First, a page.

The hermeneutic of suspicion calls even basic Christian doctrines into question. Reddie commends Black Theologians’ contention that Jesus did not die for our sins but because of them. He wasn’t paying the price of humanity’s rebellion against God but suffering the tragic fate of a revolutionary seeking to overturn injustice. Traditional atonement theologies are rejected on the grounds that they exalt the value of suffering and thus serve to justify the subjugation of Black people (Black women in particular).

So much for a brief and partial survey of some core features of Black Theology as Reddie expounds it. What interests me as much as what Black Theology affirms is what it seems to neglect or discount. For instance, Reddie makes no mention of any of the following biblical texts and themes:

  1. Genesis 1 tells us that all humanity is made “in the image of God”. Tom Wright comments:

The point about human beings, in the original creation story… is that they are God’s agents, God’s appointed stewards over creation. This is what it means to be ‘in God’s image’: to reflect God’s wise, fruitful ordering into creation, and to reflect creation’s praise back to the creator.

n t wright, paul and the faithfulness of God I & II page 486

Racism is a sin against the Creator and his creation. He has designed all of us for “agency” – a key word for Reddie. Anything which deprives people of agency – especially slavery but all the ways people are marginalized for their skin colour – is a sin against God.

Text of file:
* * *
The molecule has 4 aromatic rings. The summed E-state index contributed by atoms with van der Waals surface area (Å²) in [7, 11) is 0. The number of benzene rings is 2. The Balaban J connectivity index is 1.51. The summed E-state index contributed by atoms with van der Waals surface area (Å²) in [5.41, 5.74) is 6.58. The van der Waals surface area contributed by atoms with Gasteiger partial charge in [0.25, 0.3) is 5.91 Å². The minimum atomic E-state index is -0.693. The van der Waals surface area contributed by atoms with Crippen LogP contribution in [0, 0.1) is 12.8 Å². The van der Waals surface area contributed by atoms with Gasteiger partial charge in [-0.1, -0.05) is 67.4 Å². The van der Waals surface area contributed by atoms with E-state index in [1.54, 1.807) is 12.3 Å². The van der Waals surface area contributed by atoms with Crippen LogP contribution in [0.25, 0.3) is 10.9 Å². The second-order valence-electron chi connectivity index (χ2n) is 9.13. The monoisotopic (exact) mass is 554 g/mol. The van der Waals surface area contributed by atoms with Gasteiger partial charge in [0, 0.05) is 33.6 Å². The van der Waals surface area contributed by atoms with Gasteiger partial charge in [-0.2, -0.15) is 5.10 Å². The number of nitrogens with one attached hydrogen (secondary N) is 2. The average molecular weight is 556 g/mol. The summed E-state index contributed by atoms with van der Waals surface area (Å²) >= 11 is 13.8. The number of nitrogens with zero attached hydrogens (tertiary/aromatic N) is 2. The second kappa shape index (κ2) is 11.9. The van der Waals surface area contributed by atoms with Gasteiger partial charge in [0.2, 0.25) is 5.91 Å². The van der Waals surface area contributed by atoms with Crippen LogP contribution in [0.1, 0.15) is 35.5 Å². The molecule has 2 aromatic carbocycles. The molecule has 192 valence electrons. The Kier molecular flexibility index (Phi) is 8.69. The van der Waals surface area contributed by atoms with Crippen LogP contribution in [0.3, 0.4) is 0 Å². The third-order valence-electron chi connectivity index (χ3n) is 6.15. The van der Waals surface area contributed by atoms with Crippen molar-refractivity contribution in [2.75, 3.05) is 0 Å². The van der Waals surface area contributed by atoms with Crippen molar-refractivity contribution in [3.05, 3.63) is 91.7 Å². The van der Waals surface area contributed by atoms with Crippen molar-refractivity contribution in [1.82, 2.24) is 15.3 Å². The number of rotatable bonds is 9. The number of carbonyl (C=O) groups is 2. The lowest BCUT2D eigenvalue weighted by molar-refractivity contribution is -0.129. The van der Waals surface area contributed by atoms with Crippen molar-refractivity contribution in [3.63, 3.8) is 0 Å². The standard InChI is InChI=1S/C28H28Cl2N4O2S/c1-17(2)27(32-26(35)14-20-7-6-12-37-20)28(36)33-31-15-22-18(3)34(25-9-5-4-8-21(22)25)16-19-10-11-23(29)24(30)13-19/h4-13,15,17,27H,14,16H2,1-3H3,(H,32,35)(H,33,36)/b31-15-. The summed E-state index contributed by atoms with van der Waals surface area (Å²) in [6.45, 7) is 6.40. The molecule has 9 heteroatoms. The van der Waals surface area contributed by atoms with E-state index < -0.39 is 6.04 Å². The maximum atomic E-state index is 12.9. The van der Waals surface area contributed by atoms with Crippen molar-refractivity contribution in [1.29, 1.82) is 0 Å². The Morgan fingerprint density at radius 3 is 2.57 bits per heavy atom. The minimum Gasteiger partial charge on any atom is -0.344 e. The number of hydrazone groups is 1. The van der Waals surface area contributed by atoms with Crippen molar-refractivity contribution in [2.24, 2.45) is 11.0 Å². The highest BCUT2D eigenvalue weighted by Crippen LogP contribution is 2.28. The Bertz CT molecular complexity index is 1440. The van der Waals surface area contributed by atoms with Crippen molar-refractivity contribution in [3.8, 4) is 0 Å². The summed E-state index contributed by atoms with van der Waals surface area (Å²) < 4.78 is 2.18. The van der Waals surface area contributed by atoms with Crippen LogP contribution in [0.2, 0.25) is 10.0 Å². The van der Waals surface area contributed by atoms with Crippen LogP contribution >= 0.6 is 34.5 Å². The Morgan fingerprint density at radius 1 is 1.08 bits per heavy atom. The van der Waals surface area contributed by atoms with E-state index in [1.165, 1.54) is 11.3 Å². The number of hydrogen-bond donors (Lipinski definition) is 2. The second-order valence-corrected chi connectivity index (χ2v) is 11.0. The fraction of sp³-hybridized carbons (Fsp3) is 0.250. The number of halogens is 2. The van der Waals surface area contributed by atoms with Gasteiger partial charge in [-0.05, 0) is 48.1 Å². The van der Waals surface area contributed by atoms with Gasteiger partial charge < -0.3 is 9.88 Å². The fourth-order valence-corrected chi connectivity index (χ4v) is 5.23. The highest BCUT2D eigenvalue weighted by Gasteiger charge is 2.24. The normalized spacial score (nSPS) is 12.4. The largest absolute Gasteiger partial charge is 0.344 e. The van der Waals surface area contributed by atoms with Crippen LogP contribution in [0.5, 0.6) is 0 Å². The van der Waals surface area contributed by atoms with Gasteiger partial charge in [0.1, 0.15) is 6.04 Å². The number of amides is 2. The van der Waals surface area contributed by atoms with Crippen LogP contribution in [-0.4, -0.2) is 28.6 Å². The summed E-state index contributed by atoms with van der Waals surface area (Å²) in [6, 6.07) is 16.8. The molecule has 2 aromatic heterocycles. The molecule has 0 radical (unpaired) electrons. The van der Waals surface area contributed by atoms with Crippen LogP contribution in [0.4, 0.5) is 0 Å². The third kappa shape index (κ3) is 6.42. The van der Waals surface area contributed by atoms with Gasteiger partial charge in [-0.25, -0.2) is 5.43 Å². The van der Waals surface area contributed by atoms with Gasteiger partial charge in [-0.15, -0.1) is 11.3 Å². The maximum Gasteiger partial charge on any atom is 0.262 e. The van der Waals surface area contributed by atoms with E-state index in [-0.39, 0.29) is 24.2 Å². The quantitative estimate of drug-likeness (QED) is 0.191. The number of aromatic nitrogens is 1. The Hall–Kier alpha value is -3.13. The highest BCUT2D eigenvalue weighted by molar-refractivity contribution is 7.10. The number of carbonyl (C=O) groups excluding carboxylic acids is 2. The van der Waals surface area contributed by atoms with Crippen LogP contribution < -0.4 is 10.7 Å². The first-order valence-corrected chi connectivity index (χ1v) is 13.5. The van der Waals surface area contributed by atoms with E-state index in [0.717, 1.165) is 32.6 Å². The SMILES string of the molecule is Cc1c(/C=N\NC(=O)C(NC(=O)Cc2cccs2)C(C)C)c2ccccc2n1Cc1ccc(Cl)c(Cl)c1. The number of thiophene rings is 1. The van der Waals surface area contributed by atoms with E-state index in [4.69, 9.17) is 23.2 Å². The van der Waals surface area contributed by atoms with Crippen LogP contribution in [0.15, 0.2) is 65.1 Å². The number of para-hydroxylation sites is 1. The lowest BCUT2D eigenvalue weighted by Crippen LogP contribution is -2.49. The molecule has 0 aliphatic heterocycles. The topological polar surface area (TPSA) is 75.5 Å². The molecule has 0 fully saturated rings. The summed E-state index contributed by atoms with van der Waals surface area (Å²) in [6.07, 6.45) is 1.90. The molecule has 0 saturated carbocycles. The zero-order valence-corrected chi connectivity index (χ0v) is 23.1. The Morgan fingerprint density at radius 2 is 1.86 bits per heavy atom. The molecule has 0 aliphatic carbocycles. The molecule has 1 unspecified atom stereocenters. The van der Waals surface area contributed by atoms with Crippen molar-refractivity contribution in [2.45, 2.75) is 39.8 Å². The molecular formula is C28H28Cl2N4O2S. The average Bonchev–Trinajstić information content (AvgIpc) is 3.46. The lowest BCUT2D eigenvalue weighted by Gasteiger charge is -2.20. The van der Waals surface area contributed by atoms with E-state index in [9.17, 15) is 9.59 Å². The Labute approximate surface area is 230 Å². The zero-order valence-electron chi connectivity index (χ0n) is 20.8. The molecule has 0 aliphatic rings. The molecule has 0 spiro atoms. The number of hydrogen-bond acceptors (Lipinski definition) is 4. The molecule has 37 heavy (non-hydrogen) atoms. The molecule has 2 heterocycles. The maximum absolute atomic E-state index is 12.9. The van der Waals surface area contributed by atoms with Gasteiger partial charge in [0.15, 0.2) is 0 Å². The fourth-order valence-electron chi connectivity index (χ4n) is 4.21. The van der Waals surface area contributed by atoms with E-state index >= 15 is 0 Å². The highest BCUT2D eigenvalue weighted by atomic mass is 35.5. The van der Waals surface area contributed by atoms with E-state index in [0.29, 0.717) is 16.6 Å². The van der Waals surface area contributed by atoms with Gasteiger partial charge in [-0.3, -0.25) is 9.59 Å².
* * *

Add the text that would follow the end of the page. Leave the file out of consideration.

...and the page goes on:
2. Paul told the Athenians that “from one ancestor he [God] made all nations to inhabit the whole earth” (Acts 17. 26). The human race is one – by virtue of shared ancestry. There are different ethnicities but only one race. The very concept of “races” is arguably racist in itself . Biology and theology combine to reject the idea of distinct human races.

3. Paul told the Colossians that all forms of discrimination between people were abolished in the radical newness brought by Jesus Christ:

… you have stripped off the old self with its practices and have clothed yourselves with the new self, which is being renewed in knowledge according to the image of its creator. In that renewal there is no longer Greek and Jew, circumcised and uncircumcised, barbarian, Scythian, slave and free; but Christ is all and in all!

Colossians 3.9-11

4. The new creation promised in the book of Revelation looks forward to a community drawn from “every nation, from all tribes and peoples and languages, standing before the throne and before the Lamb, robed in white, with palm branches in their hands” (Revelation 7.9 and many times thereafter).

Black Theology’s hermeneutic of suspicion is designed to ferret out where the Bible and Theology have been used to perpetuate the oppression of Black people. Fair enough. But I wonder if, in so doing, it is in danger of throwing out the biblical baby with the racist bathwater – neglecting or rejecting the rich scriptural resources for combating racism in favour of dubious attempts to “read against” (Reddie’s phrase) the plain meaning of some texts. If Black Theology were to rediscover those scriptural resources it could unite all Black Christians and indeed all Christians of goodwill in the fight against racism.

Published by markphilps

Came to faith at university while studying Russian. Brief career with the BBC. Married to Caroline. Ordained in the Church of England. Thirty-five years in parish ministry. Now retired and doing some writing.